Measurements and Main Results: The trial was terminated after 50% enrollment (52 children) when analysis revealed higher mortality in the intervention arm. Ventilator-free days were statistically similar in both arms (P = 0.23). The 28-day all-cause mortality was 53.8% in APRV as compared with 26.9% among control subjects (risk ratio, 2.0; 95% confidence interval, 0.97–4.1; Fisher exact P = 0.089). The multivariate-adjusted risk ratio of death for APRV compared with LoTV was 2.02 (95% confidence interval, 0.99–4.12; P = 0.05). Higher mean airway pressures, greater spontaneous breathing, and early improvement in oxygenation were seen in the intervention arm.

Conclusions: APRV, as a primary ventilation strategy in children with ARDS, was associated with a trend toward higher mortality compared with the conventional LoTV. Limitations should be considered while interpreting these results.

 

 

 

 

Valeur prédictive de mesures répétées du qSOFA chez les patients avec une suspicion d’infection

https://journals.lww.com/ccmjournal/Abstract/2018/12000/Evaluation_of_Repeated_Quick_Sepsis_Related_Organ.3.aspx
Kievlan et al., CCM 2018
DOI:  10.1097/CCM.0000000000003360

Objectives: Among patients with suspected infection, a single measurement of the quick Sepsis-related Organ Failure Assessment has good predictive validity for sepsis, yet the increase in validity from repeated measurements is unknown. We sought to determine the incremental predictive validity for sepsis of repeated quick Sepsis-related Organ Failure Assessment measurements over 48 hours compared with the initial measurement.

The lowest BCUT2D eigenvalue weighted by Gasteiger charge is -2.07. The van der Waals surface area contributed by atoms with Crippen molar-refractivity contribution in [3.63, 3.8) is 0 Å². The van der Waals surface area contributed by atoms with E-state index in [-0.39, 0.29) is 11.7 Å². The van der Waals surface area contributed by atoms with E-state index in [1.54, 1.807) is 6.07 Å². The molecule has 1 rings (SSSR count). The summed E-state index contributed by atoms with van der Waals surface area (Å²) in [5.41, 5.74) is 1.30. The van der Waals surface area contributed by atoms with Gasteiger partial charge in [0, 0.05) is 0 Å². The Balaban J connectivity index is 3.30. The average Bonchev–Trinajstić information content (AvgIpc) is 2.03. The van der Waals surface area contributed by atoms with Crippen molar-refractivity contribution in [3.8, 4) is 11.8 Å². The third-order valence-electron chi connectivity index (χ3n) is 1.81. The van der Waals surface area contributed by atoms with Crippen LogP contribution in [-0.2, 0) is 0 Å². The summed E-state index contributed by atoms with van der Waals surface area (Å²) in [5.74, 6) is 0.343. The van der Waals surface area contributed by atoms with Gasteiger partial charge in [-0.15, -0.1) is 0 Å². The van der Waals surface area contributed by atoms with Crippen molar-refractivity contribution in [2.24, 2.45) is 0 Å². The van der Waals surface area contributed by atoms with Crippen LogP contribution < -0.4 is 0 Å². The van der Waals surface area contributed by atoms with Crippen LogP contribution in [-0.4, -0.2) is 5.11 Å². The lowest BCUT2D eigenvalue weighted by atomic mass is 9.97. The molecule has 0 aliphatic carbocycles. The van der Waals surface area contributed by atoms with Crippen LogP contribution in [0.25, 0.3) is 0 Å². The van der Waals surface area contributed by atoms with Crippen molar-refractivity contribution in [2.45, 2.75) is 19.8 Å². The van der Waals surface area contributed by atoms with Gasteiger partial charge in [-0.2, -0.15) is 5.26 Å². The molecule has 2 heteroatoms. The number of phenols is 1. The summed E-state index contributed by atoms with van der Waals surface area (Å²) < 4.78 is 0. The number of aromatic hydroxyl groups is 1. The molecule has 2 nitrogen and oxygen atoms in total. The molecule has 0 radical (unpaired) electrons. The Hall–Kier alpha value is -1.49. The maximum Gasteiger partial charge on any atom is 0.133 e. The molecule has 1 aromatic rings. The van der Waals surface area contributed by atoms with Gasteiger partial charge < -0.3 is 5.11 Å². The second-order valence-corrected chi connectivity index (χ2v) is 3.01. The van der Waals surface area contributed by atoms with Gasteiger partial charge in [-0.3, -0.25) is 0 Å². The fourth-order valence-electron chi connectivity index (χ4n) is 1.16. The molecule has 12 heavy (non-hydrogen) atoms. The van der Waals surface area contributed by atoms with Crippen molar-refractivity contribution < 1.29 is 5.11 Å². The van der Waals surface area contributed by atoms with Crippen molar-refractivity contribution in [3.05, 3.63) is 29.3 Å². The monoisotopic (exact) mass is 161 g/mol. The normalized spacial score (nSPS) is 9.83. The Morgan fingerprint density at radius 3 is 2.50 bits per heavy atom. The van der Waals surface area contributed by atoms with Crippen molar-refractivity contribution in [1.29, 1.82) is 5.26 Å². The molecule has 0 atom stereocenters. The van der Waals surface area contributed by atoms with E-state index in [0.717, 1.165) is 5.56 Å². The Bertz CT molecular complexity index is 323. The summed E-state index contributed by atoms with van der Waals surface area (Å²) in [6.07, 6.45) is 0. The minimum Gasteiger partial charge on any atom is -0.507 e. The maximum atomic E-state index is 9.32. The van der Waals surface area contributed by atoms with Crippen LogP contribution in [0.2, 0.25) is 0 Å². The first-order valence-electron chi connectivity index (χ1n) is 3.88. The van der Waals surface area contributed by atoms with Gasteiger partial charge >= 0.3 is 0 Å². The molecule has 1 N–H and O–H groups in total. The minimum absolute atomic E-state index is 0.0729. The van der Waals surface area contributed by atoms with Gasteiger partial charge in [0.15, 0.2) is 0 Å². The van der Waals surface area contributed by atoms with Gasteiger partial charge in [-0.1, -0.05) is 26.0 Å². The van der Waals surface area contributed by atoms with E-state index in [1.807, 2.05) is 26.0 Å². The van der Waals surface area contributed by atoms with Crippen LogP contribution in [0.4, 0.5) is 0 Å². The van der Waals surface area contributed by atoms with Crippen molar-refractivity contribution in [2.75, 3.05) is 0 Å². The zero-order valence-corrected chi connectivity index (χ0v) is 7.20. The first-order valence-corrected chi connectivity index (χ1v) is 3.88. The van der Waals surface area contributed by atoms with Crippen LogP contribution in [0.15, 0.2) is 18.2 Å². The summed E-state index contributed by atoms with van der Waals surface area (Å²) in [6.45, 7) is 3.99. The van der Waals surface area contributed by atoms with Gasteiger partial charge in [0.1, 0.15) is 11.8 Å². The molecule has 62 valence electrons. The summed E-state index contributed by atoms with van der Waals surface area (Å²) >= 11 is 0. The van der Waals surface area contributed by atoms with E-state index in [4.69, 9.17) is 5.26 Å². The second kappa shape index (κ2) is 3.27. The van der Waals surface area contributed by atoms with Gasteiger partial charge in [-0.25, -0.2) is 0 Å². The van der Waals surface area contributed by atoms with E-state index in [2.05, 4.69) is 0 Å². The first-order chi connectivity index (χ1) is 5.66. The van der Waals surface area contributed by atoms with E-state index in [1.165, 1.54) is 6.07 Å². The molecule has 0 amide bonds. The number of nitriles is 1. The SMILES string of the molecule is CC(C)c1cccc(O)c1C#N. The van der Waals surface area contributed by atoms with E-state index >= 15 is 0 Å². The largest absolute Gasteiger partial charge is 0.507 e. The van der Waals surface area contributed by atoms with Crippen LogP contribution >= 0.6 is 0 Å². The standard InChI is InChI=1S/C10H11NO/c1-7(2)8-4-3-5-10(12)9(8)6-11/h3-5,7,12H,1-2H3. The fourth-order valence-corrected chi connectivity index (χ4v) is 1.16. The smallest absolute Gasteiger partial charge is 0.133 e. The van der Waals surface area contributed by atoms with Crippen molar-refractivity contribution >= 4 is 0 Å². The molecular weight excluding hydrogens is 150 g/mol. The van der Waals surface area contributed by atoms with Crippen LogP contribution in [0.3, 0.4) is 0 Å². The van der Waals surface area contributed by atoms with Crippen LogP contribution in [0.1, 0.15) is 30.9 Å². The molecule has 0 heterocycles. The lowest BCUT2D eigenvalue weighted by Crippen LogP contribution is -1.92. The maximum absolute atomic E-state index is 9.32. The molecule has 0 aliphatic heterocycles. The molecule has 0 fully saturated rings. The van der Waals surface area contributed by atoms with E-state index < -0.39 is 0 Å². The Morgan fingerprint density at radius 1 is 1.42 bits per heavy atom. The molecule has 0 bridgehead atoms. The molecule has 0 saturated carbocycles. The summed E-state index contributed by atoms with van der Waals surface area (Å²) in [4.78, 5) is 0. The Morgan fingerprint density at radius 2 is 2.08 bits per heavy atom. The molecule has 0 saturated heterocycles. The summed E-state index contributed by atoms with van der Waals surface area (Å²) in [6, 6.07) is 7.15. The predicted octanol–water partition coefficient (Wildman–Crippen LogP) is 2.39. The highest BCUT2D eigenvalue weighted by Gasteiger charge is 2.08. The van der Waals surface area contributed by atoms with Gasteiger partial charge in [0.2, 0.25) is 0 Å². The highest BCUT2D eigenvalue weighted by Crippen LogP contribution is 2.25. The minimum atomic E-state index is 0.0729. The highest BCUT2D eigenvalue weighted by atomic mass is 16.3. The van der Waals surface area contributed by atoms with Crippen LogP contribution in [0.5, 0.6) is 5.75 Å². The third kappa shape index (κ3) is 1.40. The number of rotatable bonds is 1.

Design: Retrospective cohort study.

Setting: Twelve hospitals in southwestern Pennsylvania in 2012.

Patients: All adult medical and surgical encounters in the emergency department, hospital ward, postanesthesia care unit, and ICU.

Interventions: None.

Measurements and Main Results: Among 1.3 million adult encounters, we identified those with a first episode of suspected infection. Using the maximum quick Sepsis-related Organ Failure Assessment score in each 6-hour epoch from onset of suspected infection until 48 hours later, we characterized repeated quick Sepsis-related Organ Failure Assessment with: 1) summary measures (e.g., mean over 48 hr), 2) crude trajectory groups, and 3) group-based trajectory modeling. We measured the predictive validity of repeated quick Sepsis-related Organ Failure Assessment using incremental changes in the area under the receiver operating characteristic curve for in-hospital mortality beyond that of baseline risk (age, sex, race/ethnicity, and comorbidity). Of 37,591 encounters with suspected infection, 1,769 (4.7%) died before discharge. Both the mean quick Sepsis-related Organ Failure Assessment at 48 hours (area under the receiver operating characteristic, 0.86 [95% CI, 0.85–0.86]) and crude trajectory groups (area under the receiver operating characteristic, 0.83 [95% CI, 0.83–0.83]) improved predictive validity compared with initial quick Sepsis-related Organ Failure Assessment (area under the receiver operating characteristic, 0.79 [95% CI, 0.78–0.80]) (p < 0.001 for both). Group-based trajectory modeling found five trajectories (quick Sepsis-related Organ Failure Assessment always low, increasing, decreasing, moderate, and always high) with greater predictive validity than the initial measurement (area under the receiver operating characteristic, 0.85 [95% CI, 0.84–0.85]; p < 0.001).